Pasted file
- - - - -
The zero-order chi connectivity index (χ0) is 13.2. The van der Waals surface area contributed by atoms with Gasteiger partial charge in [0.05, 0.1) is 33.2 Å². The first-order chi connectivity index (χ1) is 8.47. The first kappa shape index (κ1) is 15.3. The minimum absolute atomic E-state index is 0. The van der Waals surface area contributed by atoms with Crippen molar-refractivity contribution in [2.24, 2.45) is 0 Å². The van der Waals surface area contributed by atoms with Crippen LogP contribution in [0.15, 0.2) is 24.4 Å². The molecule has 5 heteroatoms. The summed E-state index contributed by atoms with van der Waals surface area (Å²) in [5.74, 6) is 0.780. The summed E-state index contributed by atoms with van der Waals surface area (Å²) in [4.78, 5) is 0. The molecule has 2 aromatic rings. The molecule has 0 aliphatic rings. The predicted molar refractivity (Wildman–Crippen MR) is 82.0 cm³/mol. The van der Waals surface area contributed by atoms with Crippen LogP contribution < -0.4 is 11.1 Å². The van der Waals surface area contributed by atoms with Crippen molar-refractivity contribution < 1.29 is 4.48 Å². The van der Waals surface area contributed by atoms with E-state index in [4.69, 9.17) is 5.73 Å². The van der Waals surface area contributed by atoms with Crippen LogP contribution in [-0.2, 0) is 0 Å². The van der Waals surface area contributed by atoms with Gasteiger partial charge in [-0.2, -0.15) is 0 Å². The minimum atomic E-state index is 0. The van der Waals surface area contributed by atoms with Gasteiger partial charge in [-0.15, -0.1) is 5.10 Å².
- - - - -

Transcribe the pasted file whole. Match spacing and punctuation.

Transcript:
The zero-order chi connectivity index (χ0) is 13.2. The van der Waals surface area contributed by atoms with Gasteiger partial charge in [0.05, 0.1) is 33.2 Å². The first-order chi connectivity index (χ1) is 8.47. The first kappa shape index (κ1) is 15.3. The minimum absolute atomic E-state index is 0. The van der Waals surface area contributed by atoms with Crippen molar-refractivity contribution in [2.24, 2.45) is 0 Å². The van der Waals surface area contributed by atoms with Crippen LogP contribution in [0.15, 0.2) is 24.4 Å². The molecule has 5 heteroatoms. The summed E-state index contributed by atoms with van der Waals surface area (Å²) in [5.74, 6) is 0.780. The summed E-state index contributed by atoms with van der Waals surface area (Å²) in [4.78, 5) is 0. The molecule has 2 aromatic rings. The molecule has 0 aliphatic rings. The predicted molar refractivity (Wildman–Crippen MR) is 82.0 cm³/mol. The van der Waals surface area contributed by atoms with Crippen LogP contribution < -0.4 is 11.1 Å². The van der Waals surface area contributed by atoms with Crippen molar-refractivity contribution < 1.29 is 4.48 Å². The van der Waals surface area contributed by atoms with E-state index in [4.69, 9.17) is 5.73 Å². The van der Waals surface area contributed by atoms with Crippen LogP contribution in [-0.2, 0) is 0 Å². The van der Waals surface area contributed by atoms with Gasteiger partial charge in [-0.2, -0.15) is 0 Å². The minimum atomic E-state index is 0. The van der Waals surface area contributed by atoms with Gasteiger partial charge in [-0.15, -0.1) is 5.10 Å².